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NHS software deal tops public sector spending on new IT contracts in 2018

Department of Health’s Windows 10 contract was the biggest public sector deal signed last year

The government spent a total of £1.3bn on 162 new public sector IT contracts with its top ten suppliers last year, and the biggest deal was the NHS’s procurement of Microsoft Windows 10 licences.

In total more than 3,000 new IT and cyber security contracts were signed by UK public sector organisations in 2018.

According to analysis of government procurement data by research firm Tussell, the Ministry of Defence spent the most on new IT contracts – £241m.

NHS England’s £158m deal with Bytes Software Services made the Department of Health the second-biggest-spending public sector organisation, with £162m spend on new contracts. Bytes’ contract also made it the supplier that received the highest-value new contracts across the UK public sector in 2018.

The Department for Environment, Food and Rural Affairs spent £150m on new contracts in 2018, while Transport for London spent £146m and the Central Procurement Directorate spent £141m.

Besides Bytes Software Services, other big winners of new contracts were digital services provider Neueda (£155m), DXC Technology (£150m), Fujitsu (£119m) and IBM (£110m).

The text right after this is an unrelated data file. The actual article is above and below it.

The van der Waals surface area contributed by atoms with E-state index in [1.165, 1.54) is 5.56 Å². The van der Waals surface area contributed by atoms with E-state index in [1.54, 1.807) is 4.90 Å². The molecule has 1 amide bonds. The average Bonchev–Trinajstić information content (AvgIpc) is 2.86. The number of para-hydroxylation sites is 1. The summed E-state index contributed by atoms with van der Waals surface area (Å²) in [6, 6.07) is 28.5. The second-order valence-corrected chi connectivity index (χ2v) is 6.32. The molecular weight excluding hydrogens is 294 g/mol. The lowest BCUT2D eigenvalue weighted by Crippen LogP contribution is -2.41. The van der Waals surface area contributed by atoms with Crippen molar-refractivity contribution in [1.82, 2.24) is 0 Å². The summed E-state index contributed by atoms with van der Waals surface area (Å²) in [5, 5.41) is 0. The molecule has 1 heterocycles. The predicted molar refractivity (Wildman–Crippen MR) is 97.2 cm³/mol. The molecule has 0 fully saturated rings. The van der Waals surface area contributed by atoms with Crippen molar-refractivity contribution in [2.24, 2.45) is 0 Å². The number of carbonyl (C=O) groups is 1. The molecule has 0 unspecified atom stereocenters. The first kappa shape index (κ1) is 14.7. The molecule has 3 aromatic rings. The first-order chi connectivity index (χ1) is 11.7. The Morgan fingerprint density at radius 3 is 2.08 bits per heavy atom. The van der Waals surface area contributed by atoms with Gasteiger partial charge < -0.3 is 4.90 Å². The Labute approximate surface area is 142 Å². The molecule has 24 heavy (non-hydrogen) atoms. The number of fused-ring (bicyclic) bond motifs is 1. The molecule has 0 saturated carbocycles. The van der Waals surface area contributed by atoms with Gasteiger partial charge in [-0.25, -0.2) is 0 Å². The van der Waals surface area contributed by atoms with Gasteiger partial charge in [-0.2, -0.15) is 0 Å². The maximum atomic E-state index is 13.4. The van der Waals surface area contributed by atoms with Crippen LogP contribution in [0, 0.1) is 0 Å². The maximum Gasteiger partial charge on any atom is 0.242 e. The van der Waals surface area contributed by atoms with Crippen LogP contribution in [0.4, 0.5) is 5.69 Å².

A total of 35 new cyber security contracts were awarded during the year, with a value of £117m.

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Gus Tugendhat, founder of Tussell, said technology is one of the most important, and highest-value, sectors in government procurement, but he said more work is needed to diversify the field of suppliers.

“The findings paint a picture of a sector still dominated by the big firms, with DXC, Fujitsu and IBM all making the top 10 suppliers,” he said. “With 10 suppliers winning nearly 40% of the total value of contracts awarded in 2018, it seems that the public sector still has a way to go in increasing opportunities for smaller tech firms in its supply chain.” 

According to Tussell, 3,883 IT contracts, worth £4.6bn, are due to expire between January 2019 and December 2022, with almost £1bn worth of central government IT contracts due to expire next year alone.

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